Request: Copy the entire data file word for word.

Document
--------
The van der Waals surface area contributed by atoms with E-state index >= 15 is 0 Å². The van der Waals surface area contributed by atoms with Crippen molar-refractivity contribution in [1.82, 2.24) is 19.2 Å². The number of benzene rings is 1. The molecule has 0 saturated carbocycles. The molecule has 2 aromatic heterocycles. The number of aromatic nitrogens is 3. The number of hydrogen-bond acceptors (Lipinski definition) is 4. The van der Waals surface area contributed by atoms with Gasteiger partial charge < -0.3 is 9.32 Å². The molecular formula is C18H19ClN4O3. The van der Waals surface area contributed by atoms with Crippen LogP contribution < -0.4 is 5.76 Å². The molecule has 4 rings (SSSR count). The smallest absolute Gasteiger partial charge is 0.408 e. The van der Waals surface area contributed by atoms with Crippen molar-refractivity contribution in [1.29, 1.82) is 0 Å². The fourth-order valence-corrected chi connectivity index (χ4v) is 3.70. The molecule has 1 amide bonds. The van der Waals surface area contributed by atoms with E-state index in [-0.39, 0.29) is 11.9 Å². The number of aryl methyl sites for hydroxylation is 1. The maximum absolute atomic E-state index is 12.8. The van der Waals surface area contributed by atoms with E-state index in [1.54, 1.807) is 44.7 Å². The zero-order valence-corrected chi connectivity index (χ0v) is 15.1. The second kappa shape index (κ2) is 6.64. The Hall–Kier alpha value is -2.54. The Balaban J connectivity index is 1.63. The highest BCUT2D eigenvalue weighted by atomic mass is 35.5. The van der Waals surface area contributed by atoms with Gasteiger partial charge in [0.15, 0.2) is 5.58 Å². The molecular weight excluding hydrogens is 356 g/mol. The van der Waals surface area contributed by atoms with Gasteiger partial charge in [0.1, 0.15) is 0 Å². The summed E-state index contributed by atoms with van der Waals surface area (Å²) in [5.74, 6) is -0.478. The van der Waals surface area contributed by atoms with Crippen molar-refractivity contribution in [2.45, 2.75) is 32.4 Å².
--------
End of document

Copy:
The van der Waals surface area contributed by atoms with E-state index >= 15 is 0 Å². The van der Waals surface area contributed by atoms with Crippen molar-refractivity contribution in [1.82, 2.24) is 19.2 Å². The number of benzene rings is 1. The molecule has 0 saturated carbocycles. The molecule has 2 aromatic heterocycles. The number of aromatic nitrogens is 3. The number of hydrogen-bond acceptors (Lipinski definition) is 4. The van der Waals surface area contributed by atoms with Gasteiger partial charge < -0.3 is 9.32 Å². The molecular formula is C18H19ClN4O3. The van der Waals surface area contributed by atoms with Crippen LogP contribution < -0.4 is 5.76 Å². The molecule has 4 rings (SSSR count). The smallest absolute Gasteiger partial charge is 0.408 e. The van der Waals surface area contributed by atoms with Crippen molar-refractivity contribution in [1.29, 1.82) is 0 Å². The fourth-order valence-corrected chi connectivity index (χ4v) is 3.70. The molecule has 1 amide bonds. The van der Waals surface area contributed by atoms with E-state index in [-0.39, 0.29) is 11.9 Å². The number of aryl methyl sites for hydroxylation is 1. The maximum absolute atomic E-state index is 12.8. The van der Waals surface area contributed by atoms with E-state index in [1.54, 1.807) is 44.7 Å². The zero-order valence-corrected chi connectivity index (χ0v) is 15.1. The second kappa shape index (κ2) is 6.64. The Hall–Kier alpha value is -2.54. The Balaban J connectivity index is 1.63. The highest BCUT2D eigenvalue weighted by atomic mass is 35.5. The van der Waals surface area contributed by atoms with Gasteiger partial charge in [0.15, 0.2) is 5.58 Å². The molecular weight excluding hydrogens is 356 g/mol. The van der Waals surface area contributed by atoms with Gasteiger partial charge in [0.1, 0.15) is 0 Å². The summed E-state index contributed by atoms with van der Waals surface area (Å²) in [5.74, 6) is -0.478. The van der Waals surface area contributed by atoms with Crippen molar-refractivity contribution in [2.45, 2.75) is 32.4 Å².